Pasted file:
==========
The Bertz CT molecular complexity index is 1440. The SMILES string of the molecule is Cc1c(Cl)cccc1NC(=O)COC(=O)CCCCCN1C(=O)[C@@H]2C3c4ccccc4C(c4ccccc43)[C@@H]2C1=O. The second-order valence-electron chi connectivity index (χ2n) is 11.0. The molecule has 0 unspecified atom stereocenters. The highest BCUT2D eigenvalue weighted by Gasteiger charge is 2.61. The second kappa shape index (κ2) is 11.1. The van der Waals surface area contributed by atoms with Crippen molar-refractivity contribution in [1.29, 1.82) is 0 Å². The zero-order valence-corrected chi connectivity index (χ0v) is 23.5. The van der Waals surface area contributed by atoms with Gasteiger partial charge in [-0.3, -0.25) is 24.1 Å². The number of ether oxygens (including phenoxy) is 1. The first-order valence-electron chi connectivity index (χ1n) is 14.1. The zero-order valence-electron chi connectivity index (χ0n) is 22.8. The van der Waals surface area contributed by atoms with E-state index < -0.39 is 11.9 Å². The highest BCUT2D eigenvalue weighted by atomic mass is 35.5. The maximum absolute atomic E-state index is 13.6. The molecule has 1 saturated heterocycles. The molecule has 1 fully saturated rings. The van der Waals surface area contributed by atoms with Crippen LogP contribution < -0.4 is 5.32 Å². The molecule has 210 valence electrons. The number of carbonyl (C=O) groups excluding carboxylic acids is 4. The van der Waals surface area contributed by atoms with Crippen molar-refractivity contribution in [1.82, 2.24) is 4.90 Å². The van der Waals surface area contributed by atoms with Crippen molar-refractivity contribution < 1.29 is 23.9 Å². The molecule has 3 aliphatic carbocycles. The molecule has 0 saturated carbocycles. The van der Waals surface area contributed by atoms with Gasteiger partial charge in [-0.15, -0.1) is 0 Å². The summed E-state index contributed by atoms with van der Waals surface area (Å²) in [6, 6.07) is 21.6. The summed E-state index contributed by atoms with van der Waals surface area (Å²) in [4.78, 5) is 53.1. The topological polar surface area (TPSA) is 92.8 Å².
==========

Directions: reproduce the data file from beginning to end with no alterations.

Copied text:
The Bertz CT molecular complexity index is 1440. The SMILES string of the molecule is Cc1c(Cl)cccc1NC(=O)COC(=O)CCCCCN1C(=O)[C@@H]2C3c4ccccc4C(c4ccccc43)[C@@H]2C1=O. The second-order valence-electron chi connectivity index (χ2n) is 11.0. The molecule has 0 unspecified atom stereocenters. The highest BCUT2D eigenvalue weighted by Gasteiger charge is 2.61. The second kappa shape index (κ2) is 11.1. The van der Waals surface area contributed by atoms with Crippen molar-refractivity contribution in [1.29, 1.82) is 0 Å². The zero-order valence-corrected chi connectivity index (χ0v) is 23.5. The van der Waals surface area contributed by atoms with Gasteiger partial charge in [-0.3, -0.25) is 24.1 Å². The number of ether oxygens (including phenoxy) is 1. The first-order valence-electron chi connectivity index (χ1n) is 14.1. The zero-order valence-electron chi connectivity index (χ0n) is 22.8. The van der Waals surface area contributed by atoms with E-state index < -0.39 is 11.9 Å². The highest BCUT2D eigenvalue weighted by atomic mass is 35.5. The maximum absolute atomic E-state index is 13.6. The molecule has 1 saturated heterocycles. The molecule has 1 fully saturated rings. The van der Waals surface area contributed by atoms with Crippen LogP contribution < -0.4 is 5.32 Å². The molecule has 210 valence electrons. The number of carbonyl (C=O) groups excluding carboxylic acids is 4. The van der Waals surface area contributed by atoms with Crippen molar-refractivity contribution in [1.82, 2.24) is 4.90 Å². The van der Waals surface area contributed by atoms with Crippen molar-refractivity contribution < 1.29 is 23.9 Å². The molecule has 3 aliphatic carbocycles. The molecule has 0 saturated carbocycles. The van der Waals surface area contributed by atoms with Gasteiger partial charge in [-0.15, -0.1) is 0 Å². The summed E-state index contributed by atoms with van der Waals surface area (Å²) in [6, 6.07) is 21.6. The summed E-state index contributed by atoms with van der Waals surface area (Å²) in [4.78, 5) is 53.1. The topological polar surface area (TPSA) is 92.8 Å².